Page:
Today, many kids have allergies, and schools must deal with them.  A few years ago, a young student’s airway started closing up and the school nurse gave her an Epi-pen shot.  This student is extremely allergic to peanuts.  Althought she didn’t ingest any nuts, the nurse believes this student accidently exposed herself to it while in the cafeteria.  As a result of this severe anaphylaxis reaction, my school banned all nuts on campus.

Allergies are scary for students and schools.  Parents don’t want food in their school cafeterias that could impart harm, or even death, to their kids.  Schools don’t want this either.  When it’s just a few ingredients like nuts, schools can find substitutes.  The peanut butter and jelly sandwiches we make for lunch are actually sunflower seed butter and jelly sandwiches.  My kitchen carefully screens all new products and even foods we order for catered special events.  Too often we find nuts as garnishes or just hidden in the middle of a long ingredient list.

But what’s the right balance between accommodating one student at the expense of everyone else?  Nuts are a great source of protein and certain vitamins and nutrients, particularly for vegetarians.  It’s quite unfortunate for them.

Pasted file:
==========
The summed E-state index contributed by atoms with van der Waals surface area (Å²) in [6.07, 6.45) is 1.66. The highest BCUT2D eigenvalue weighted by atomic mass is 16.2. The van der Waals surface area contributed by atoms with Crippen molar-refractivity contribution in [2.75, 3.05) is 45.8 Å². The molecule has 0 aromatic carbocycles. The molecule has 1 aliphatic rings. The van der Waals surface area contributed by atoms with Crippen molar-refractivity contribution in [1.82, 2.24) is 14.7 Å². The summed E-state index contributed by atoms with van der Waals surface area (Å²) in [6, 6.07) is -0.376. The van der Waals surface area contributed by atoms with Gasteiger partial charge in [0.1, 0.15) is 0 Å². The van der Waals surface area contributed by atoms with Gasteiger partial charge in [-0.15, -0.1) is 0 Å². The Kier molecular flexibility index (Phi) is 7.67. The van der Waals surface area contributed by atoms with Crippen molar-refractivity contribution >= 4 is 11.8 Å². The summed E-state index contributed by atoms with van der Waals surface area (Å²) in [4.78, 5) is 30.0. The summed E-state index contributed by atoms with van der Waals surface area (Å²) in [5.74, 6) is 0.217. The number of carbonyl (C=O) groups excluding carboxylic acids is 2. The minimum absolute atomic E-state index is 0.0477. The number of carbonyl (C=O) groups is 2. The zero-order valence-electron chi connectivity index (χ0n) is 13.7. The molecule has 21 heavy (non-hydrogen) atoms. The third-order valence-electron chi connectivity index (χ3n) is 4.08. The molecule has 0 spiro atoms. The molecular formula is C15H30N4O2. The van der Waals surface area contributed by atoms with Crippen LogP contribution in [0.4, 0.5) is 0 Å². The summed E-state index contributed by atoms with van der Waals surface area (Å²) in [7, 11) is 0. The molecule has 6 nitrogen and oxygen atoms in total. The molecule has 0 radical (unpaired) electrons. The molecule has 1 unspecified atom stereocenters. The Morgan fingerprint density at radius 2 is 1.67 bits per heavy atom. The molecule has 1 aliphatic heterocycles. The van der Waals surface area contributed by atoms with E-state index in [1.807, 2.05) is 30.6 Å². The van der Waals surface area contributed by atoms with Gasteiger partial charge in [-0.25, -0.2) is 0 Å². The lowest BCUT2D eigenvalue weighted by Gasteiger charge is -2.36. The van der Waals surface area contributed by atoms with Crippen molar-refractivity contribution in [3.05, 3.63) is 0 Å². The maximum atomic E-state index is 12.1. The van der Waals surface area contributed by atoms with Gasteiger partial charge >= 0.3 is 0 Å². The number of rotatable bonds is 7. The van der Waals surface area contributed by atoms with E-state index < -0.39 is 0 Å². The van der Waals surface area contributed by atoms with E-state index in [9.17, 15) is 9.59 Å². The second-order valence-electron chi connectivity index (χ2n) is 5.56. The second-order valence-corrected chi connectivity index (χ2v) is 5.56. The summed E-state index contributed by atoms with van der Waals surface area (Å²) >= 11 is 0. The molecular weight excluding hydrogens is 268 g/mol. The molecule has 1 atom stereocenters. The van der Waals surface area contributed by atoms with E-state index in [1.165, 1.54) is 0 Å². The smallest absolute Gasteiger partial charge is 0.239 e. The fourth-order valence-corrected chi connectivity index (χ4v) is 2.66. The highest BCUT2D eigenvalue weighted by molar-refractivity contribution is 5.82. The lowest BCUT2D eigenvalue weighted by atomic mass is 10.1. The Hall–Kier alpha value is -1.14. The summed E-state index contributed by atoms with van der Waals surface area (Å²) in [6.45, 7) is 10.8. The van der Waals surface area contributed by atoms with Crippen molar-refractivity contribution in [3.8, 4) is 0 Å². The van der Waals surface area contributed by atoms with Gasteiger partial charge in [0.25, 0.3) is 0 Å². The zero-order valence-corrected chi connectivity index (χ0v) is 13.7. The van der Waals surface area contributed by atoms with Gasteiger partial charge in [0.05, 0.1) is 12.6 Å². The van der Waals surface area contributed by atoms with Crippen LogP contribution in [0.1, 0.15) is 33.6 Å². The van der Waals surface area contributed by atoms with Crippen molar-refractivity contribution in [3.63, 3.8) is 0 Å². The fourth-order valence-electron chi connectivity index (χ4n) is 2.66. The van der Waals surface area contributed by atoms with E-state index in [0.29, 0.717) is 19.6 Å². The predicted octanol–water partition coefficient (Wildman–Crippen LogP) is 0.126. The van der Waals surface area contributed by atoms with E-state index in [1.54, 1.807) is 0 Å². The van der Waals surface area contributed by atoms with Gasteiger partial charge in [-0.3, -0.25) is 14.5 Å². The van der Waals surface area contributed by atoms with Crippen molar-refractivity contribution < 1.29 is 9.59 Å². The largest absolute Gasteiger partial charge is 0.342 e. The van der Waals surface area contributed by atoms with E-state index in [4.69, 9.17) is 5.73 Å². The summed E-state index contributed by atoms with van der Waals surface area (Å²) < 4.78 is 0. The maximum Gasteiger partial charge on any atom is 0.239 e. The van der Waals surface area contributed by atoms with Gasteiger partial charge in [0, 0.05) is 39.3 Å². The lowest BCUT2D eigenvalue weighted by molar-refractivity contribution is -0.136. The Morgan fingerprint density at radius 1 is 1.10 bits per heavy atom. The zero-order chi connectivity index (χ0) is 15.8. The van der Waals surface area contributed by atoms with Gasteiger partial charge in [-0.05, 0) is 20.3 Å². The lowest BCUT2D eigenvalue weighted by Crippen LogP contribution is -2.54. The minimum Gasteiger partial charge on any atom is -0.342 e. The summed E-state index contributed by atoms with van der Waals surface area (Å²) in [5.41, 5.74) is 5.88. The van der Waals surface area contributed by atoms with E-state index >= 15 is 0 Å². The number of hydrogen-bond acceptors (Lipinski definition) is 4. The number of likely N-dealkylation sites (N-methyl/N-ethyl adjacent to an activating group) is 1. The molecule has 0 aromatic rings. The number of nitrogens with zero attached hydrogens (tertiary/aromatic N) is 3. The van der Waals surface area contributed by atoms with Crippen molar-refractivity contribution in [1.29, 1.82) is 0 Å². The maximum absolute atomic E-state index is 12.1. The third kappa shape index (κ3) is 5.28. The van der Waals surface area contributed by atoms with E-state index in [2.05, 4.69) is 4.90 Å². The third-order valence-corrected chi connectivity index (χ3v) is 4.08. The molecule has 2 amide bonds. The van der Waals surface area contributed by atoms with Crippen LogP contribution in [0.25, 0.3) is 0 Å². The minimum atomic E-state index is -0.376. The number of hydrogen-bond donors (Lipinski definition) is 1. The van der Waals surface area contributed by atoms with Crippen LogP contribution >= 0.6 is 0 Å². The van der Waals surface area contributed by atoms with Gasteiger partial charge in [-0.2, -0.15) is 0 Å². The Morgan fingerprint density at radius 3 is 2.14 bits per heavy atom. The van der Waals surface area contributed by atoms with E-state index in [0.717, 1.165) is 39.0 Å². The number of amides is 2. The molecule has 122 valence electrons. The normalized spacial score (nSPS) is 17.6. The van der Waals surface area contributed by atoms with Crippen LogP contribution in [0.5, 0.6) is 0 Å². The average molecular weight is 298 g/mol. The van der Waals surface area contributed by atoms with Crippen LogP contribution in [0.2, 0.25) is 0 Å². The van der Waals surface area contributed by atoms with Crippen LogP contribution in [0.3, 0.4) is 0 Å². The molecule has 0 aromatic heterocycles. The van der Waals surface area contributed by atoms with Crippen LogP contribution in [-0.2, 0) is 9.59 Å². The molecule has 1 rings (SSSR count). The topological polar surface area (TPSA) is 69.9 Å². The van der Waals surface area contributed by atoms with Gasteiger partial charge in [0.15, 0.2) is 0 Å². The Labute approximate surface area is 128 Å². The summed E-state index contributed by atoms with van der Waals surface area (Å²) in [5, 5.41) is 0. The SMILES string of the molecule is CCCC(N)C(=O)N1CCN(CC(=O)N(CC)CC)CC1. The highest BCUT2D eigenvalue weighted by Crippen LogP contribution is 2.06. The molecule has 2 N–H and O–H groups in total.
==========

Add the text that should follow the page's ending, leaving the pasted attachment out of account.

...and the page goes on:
Next post: How my school is planning around allergies next year 

Thursday, June 3, 2010


School lunch desserts are a thorn in my side.  A parent requested 100% juice popsicles for lunch.  Unfortunately, the only ones we found were twice the size of our normal 1.6 oz bars and correspondingly twice the calories and sugar.  A vendor gave my cafeteria samples of new whole-wheat cookies made just for schools.  The cookies tasted awful and were loaded with more preservatives and sugar than comparable normal cookies.  The “better” dessert eludes me.            

Here’s what we serve for dessert: 

2 x a week:  Frozen treats – fudge bars, ice cream sandwiches, Italian ices, creamsicle etc.  

1 x a week: Canned peaches, pineapple or pears in juice or fresh fruit such as grapes and oranges 

1 x week: Baked goods such as cookies, cake or brownies

1 x week: miscellaneous desserts - jello, pudding or an extra baked good

Dessert in moderation is a perfectly nice way to end a meal.  Some schools have banned desserts from cafeterias all together.   My school hasn’t gone there yet though it might in the future.  Next year, I’d like to offer a wider variety of fresh fruit – and more often - especially when it’s in season.  I bet strawberries from our local farm make a great last-day-of-school dessert.